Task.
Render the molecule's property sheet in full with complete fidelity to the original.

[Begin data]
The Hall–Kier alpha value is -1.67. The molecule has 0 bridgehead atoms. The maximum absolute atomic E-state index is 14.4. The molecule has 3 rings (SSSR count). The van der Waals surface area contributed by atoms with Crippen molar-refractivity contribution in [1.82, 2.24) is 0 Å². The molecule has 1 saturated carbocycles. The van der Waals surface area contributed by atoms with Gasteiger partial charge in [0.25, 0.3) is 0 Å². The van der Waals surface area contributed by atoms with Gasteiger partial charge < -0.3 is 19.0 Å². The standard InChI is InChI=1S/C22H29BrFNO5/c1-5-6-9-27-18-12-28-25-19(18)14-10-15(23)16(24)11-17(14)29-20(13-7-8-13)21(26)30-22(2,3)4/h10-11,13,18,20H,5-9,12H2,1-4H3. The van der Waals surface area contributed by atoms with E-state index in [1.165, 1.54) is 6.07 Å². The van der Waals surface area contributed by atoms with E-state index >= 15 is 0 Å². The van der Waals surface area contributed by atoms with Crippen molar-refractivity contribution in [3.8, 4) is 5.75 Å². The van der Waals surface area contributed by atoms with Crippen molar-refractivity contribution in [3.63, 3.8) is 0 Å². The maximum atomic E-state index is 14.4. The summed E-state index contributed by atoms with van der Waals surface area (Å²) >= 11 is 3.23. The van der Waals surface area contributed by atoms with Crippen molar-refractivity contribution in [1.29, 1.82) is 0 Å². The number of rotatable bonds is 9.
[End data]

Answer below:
The Hall–Kier alpha value is -1.67. The molecule has 0 bridgehead atoms. The maximum absolute atomic E-state index is 14.4. The molecule has 3 rings (SSSR count). The van der Waals surface area contributed by atoms with Crippen molar-refractivity contribution in [1.82, 2.24) is 0 Å². The molecule has 1 saturated carbocycles. The van der Waals surface area contributed by atoms with Gasteiger partial charge in [0.25, 0.3) is 0 Å². The van der Waals surface area contributed by atoms with Gasteiger partial charge < -0.3 is 19.0 Å². The standard InChI is InChI=1S/C22H29BrFNO5/c1-5-6-9-27-18-12-28-25-19(18)14-10-15(23)16(24)11-17(14)29-20(13-7-8-13)21(26)30-22(2,3)4/h10-11,13,18,20H,5-9,12H2,1-4H3. The van der Waals surface area contributed by atoms with E-state index in [1.165, 1.54) is 6.07 Å². The van der Waals surface area contributed by atoms with E-state index >= 15 is 0 Å². The van der Waals surface area contributed by atoms with Crippen molar-refractivity contribution in [3.8, 4) is 5.75 Å². The van der Waals surface area contributed by atoms with Crippen molar-refractivity contribution in [3.63, 3.8) is 0 Å². The maximum atomic E-state index is 14.4. The summed E-state index contributed by atoms with van der Waals surface area (Å²) >= 11 is 3.23. The van der Waals surface area contributed by atoms with Crippen molar-refractivity contribution in [1.29, 1.82) is 0 Å². The number of rotatable bonds is 9.